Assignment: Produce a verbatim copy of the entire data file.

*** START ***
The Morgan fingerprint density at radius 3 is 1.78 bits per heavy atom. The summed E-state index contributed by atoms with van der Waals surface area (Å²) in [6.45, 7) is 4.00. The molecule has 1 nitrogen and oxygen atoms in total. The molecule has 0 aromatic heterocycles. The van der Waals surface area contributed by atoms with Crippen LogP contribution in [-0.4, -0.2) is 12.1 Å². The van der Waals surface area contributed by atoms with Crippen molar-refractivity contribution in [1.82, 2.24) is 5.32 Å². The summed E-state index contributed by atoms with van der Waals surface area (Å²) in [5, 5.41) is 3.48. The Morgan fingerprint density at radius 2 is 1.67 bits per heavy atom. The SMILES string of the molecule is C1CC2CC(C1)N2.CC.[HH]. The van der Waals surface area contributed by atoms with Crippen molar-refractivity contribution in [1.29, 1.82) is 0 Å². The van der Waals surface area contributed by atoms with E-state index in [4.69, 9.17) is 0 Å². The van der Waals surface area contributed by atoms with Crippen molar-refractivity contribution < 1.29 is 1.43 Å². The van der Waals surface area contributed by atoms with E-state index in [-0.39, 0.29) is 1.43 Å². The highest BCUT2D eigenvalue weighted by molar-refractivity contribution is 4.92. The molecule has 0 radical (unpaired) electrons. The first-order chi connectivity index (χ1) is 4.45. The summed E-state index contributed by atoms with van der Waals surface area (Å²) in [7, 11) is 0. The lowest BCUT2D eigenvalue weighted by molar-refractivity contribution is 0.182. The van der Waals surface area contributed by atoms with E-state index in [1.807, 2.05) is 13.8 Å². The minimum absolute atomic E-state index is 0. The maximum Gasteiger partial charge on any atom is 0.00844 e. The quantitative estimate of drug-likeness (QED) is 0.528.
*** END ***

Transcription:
The Morgan fingerprint density at radius 3 is 1.78 bits per heavy atom. The summed E-state index contributed by atoms with van der Waals surface area (Å²) in [6.45, 7) is 4.00. The molecule has 1 nitrogen and oxygen atoms in total. The molecule has 0 aromatic heterocycles. The van der Waals surface area contributed by atoms with Crippen LogP contribution in [-0.4, -0.2) is 12.1 Å². The van der Waals surface area contributed by atoms with Crippen molar-refractivity contribution in [1.82, 2.24) is 5.32 Å². The summed E-state index contributed by atoms with van der Waals surface area (Å²) in [5, 5.41) is 3.48. The Morgan fingerprint density at radius 2 is 1.67 bits per heavy atom. The SMILES string of the molecule is C1CC2CC(C1)N2.CC.[HH]. The van der Waals surface area contributed by atoms with Crippen molar-refractivity contribution in [1.29, 1.82) is 0 Å². The van der Waals surface area contributed by atoms with E-state index in [4.69, 9.17) is 0 Å². The van der Waals surface area contributed by atoms with Crippen molar-refractivity contribution < 1.29 is 1.43 Å². The van der Waals surface area contributed by atoms with E-state index in [-0.39, 0.29) is 1.43 Å². The highest BCUT2D eigenvalue weighted by molar-refractivity contribution is 4.92. The molecule has 0 radical (unpaired) electrons. The first-order chi connectivity index (χ1) is 4.45. The summed E-state index contributed by atoms with van der Waals surface area (Å²) in [7, 11) is 0. The lowest BCUT2D eigenvalue weighted by molar-refractivity contribution is 0.182. The van der Waals surface area contributed by atoms with E-state index in [1.807, 2.05) is 13.8 Å². The minimum absolute atomic E-state index is 0. The maximum Gasteiger partial charge on any atom is 0.00844 e. The quantitative estimate of drug-likeness (QED) is 0.528.